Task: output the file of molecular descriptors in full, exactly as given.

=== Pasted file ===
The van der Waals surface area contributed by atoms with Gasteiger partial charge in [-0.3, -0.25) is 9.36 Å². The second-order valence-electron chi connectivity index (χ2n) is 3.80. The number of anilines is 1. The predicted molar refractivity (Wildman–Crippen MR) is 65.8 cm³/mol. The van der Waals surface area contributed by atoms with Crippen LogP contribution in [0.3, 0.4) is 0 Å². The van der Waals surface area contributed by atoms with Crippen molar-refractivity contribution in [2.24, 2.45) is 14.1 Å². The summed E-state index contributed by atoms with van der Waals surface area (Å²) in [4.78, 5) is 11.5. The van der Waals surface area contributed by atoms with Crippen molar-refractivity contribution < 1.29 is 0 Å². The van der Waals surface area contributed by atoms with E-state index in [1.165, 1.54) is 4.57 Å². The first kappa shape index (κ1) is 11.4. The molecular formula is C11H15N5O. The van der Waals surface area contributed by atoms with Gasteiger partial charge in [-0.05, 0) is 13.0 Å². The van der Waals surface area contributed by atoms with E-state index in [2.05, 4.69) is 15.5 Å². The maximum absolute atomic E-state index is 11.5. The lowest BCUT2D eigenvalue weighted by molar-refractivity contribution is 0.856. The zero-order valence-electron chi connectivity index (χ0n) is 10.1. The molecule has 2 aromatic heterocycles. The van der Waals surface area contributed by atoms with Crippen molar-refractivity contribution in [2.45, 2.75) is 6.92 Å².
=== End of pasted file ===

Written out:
The van der Waals surface area contributed by atoms with Gasteiger partial charge in [-0.3, -0.25) is 9.36 Å². The second-order valence-electron chi connectivity index (χ2n) is 3.80. The number of anilines is 1. The predicted molar refractivity (Wildman–Crippen MR) is 65.8 cm³/mol. The van der Waals surface area contributed by atoms with Crippen LogP contribution in [0.3, 0.4) is 0 Å². The van der Waals surface area contributed by atoms with Crippen molar-refractivity contribution in [2.24, 2.45) is 14.1 Å². The summed E-state index contributed by atoms with van der Waals surface area (Å²) in [4.78, 5) is 11.5. The van der Waals surface area contributed by atoms with Crippen molar-refractivity contribution < 1.29 is 0 Å². The van der Waals surface area contributed by atoms with E-state index in [1.165, 1.54) is 4.57 Å². The first kappa shape index (κ1) is 11.4. The molecular formula is C11H15N5O. The van der Waals surface area contributed by atoms with Gasteiger partial charge in [-0.05, 0) is 13.0 Å². The van der Waals surface area contributed by atoms with E-state index in [2.05, 4.69) is 15.5 Å². The maximum absolute atomic E-state index is 11.5. The lowest BCUT2D eigenvalue weighted by molar-refractivity contribution is 0.856. The zero-order valence-electron chi connectivity index (χ0n) is 10.1. The molecule has 2 aromatic heterocycles. The van der Waals surface area contributed by atoms with Crippen molar-refractivity contribution in [2.45, 2.75) is 6.92 Å².